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Dear Friends,

Because of family health issues, I will probably not be posting for several weeks.

I will, however, continue to update the 2014 Poetry Month Kidlitosphere Roundup and visit your blogs as time permits. Wouldn’t want to miss all the Poetry Month goodness!

Meanwhile, I’ll wish you all an early Happy Easter in case I’m not back before then.

Be good, and enjoy your Spring. Mr. Cornelius will take charge in my absence (uh oh).

💚,

jama

xoxoxo

 

Crocheted food? Why not? Brighton based knitting genius Kate Jenkins is famous for it.

And no wonder — what a delectable feast she creates with wool and yarn, served with a good side of cheekiness.

Some of these pieces are from Kate’s New York shows. “Kate’s Diner” featured iconic food and drink items associated with NY eateries, and “Kate’s Café” was a full-blown café gallery with many British favorites. Also thought I’d whet your appetite with a few of her “fishy” creations.

Indulge in these calorie-free treats to your heart’s delight. Yum!

chickennoodlesoup

Chicken Noodle Soup

donuts

 

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Happy April and Happy National Poetry Month!

Looking for some cool ways to celebrate? Check out Poets.org for all kinds of great resources for teachers, students, librarians and poetry lovers of all ages.

This year, the Academy of American Poets is introducing a multimedia educational project called Poet-to-Poet that features seven videos of award winning poets on the Board of Chancellors reading and discussing one of their poems.

Students in grades 3-12 are invited to write their own poems in response to any of the videos and email them by April 30, 2014. All poems will be considered for publication at Poets.org during the month of May. There’s also a set of Lesson Plans aligned with the Common Core for teachers wishing to use Poet-to-Poet in their classrooms.

Check out “30 Ways to Celebrate Poetry Month,” “Poem in Your Pocket Day” (April 24), and the April 2014 Events Calendar. You can also download a free Poetry Month poster.

Now, here’s a list of what some kidlit bloggers are doing. If you’re also celebrating Poetry Month with a special project or blog event, or know of anyone else who is, please email me: readermail (at) jamakimrattigan (dot) com, so I can add the information to this Roundup. Thanks!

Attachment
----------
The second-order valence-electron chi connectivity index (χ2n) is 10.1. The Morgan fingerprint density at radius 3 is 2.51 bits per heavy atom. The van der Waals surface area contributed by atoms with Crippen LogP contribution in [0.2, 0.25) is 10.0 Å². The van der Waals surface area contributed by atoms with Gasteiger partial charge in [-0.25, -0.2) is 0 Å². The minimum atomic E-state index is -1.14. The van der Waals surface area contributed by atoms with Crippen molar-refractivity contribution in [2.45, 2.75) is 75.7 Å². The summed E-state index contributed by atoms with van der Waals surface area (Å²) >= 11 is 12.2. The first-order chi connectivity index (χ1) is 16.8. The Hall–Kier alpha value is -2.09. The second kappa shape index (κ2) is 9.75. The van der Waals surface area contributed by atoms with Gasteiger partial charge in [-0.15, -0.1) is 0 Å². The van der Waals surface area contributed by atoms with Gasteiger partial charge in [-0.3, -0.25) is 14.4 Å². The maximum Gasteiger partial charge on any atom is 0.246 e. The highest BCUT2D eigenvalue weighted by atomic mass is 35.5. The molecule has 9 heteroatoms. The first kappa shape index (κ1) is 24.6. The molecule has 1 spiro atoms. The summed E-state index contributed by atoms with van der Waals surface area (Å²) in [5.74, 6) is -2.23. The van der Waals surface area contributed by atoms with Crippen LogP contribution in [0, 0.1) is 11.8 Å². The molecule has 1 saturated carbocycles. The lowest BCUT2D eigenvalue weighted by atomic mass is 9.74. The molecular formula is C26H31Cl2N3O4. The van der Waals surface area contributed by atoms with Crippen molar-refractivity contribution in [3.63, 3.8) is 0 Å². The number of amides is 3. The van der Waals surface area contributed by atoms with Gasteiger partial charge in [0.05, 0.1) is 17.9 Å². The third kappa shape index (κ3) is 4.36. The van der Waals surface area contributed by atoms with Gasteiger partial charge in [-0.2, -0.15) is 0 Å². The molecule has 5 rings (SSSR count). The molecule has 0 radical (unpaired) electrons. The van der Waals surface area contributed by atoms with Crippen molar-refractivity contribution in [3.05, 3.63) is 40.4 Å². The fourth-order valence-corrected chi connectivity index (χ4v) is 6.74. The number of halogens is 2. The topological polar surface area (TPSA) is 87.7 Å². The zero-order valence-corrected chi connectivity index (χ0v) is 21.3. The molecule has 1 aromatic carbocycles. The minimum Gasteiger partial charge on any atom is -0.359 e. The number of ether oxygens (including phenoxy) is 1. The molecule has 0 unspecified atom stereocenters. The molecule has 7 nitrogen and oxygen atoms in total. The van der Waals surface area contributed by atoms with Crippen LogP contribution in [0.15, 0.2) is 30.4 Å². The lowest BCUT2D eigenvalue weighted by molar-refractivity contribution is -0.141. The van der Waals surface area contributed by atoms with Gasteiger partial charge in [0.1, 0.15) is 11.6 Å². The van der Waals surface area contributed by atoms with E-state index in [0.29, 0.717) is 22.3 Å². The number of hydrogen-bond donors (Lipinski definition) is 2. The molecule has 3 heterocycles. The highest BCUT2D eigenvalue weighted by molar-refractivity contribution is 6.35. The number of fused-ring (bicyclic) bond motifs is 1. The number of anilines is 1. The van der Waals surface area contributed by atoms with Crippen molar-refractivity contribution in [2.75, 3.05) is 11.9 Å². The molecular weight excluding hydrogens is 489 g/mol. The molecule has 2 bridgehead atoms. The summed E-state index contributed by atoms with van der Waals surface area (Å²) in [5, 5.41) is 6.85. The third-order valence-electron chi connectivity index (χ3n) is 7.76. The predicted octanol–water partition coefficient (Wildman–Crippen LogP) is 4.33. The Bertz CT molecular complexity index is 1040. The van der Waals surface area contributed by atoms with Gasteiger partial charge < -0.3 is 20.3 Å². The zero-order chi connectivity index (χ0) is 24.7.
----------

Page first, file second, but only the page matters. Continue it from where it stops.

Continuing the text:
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2014 KIDLITOSPHERE EVENTS

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2014kidlitprogpoem

🌻 Irene Latham at Live Your Poem has recruited 30 poets for her third annual Kidlit Progressive Poem. This is a wonderful community writing project where a poem travels daily from blog to blog, with each host adding a line. Charles Waters is contributing the opening line today. More details and full 2014 Roster can be found here.

maryicon

🌍 At A Year of Reading, bask in “Our Wonderful World.” Each day this month, Mary Lee Hahn will highlight a human-made or natural wonder of the world (selected from a variety of lists) and use it as inspiration for an original poem. So a poem a day and a wonder a day — though we all know poems are wonders themselves, right? Mary Lee invites readers to help celebrate her chosen wonders by leaving a poem or blog post link in the comments. Click here to see the wonders she’s chosen. I am especially fond of #28. :)

🌹 Jone MacCulloch will be sharing student poetry daily at Check It Out. She’s also once again doing her annual Poetry Postcard Project, where her students send out illustrated poetry postcards to anyone requesting them. Sign up HERE if you’d like to receive one. At Jone’s personal blog, Deowriter, she’ll be posting original poems each day.

🌸 The always inventive Laura Purdie Salas presents Riddle-ku at Writing the World for Kids. Each day, she’ll post a riddle haiku about a common object with two photo hints/clues and the answer, just right for sharing in the classroom. Kids ages K+ are bound to find this project totally riddle-kulous! :)

 

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MY PARTY

I had a little tea party, this afternoon at three.
‘Twas very small, three guests in all, I, Myself, and Me.
Myself ate up the sandwiches, while I drank up the tea.
‘Twas also I who ate the pie and passed the cake to Me!

(Traditional)

Children have been enjoying their own little tea parties since at least the early 19th century. They know a good thing when they see it. Shall we join them?

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hotTEA of the week

“As I learned from growing up, you don’t mess with your grandmother.” (Prince William)

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